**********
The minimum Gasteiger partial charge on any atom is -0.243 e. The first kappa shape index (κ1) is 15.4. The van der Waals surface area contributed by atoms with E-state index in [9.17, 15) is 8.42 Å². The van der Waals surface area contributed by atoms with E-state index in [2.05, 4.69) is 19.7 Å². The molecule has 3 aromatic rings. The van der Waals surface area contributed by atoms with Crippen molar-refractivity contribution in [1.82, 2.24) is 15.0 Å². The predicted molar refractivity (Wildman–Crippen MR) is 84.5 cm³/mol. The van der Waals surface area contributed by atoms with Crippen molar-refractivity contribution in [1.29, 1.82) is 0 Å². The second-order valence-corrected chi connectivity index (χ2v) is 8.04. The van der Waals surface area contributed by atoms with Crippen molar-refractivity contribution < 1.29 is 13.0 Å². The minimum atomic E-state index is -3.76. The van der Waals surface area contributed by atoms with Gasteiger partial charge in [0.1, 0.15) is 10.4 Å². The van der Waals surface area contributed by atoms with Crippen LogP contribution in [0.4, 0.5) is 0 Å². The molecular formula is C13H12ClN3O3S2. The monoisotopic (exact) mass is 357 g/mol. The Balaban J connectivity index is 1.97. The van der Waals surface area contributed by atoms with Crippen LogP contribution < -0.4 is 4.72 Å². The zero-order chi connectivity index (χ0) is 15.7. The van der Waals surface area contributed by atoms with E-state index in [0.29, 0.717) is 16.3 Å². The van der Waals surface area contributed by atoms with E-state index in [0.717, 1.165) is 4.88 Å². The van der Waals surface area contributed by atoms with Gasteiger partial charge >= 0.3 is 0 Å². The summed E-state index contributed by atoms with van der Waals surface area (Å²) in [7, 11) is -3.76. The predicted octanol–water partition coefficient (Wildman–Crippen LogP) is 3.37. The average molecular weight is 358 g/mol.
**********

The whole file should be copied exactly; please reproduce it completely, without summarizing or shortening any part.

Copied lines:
The minimum Gasteiger partial charge on any atom is -0.243 e. The first kappa shape index (κ1) is 15.4. The van der Waals surface area contributed by atoms with E-state index in [9.17, 15) is 8.42 Å². The van der Waals surface area contributed by atoms with E-state index in [2.05, 4.69) is 19.7 Å². The molecule has 3 aromatic rings. The van der Waals surface area contributed by atoms with Crippen molar-refractivity contribution in [1.82, 2.24) is 15.0 Å². The predicted molar refractivity (Wildman–Crippen MR) is 84.5 cm³/mol. The van der Waals surface area contributed by atoms with Crippen molar-refractivity contribution in [1.29, 1.82) is 0 Å². The second-order valence-corrected chi connectivity index (χ2v) is 8.04. The van der Waals surface area contributed by atoms with Crippen molar-refractivity contribution < 1.29 is 13.0 Å². The minimum atomic E-state index is -3.76. The van der Waals surface area contributed by atoms with Gasteiger partial charge in [0.1, 0.15) is 10.4 Å². The van der Waals surface area contributed by atoms with Crippen LogP contribution in [0.4, 0.5) is 0 Å². The molecular formula is C13H12ClN3O3S2. The monoisotopic (exact) mass is 357 g/mol. The Balaban J connectivity index is 1.97. The van der Waals surface area contributed by atoms with Crippen LogP contribution < -0.4 is 4.72 Å². The zero-order chi connectivity index (χ0) is 15.7. The van der Waals surface area contributed by atoms with E-state index in [0.29, 0.717) is 16.3 Å². The van der Waals surface area contributed by atoms with E-state index in [0.717, 1.165) is 4.88 Å². The van der Waals surface area contributed by atoms with Gasteiger partial charge >= 0.3 is 0 Å². The summed E-state index contributed by atoms with van der Waals surface area (Å²) in [7, 11) is -3.76. The predicted octanol–water partition coefficient (Wildman–Crippen LogP) is 3.37. The average molecular weight is 358 g/mol.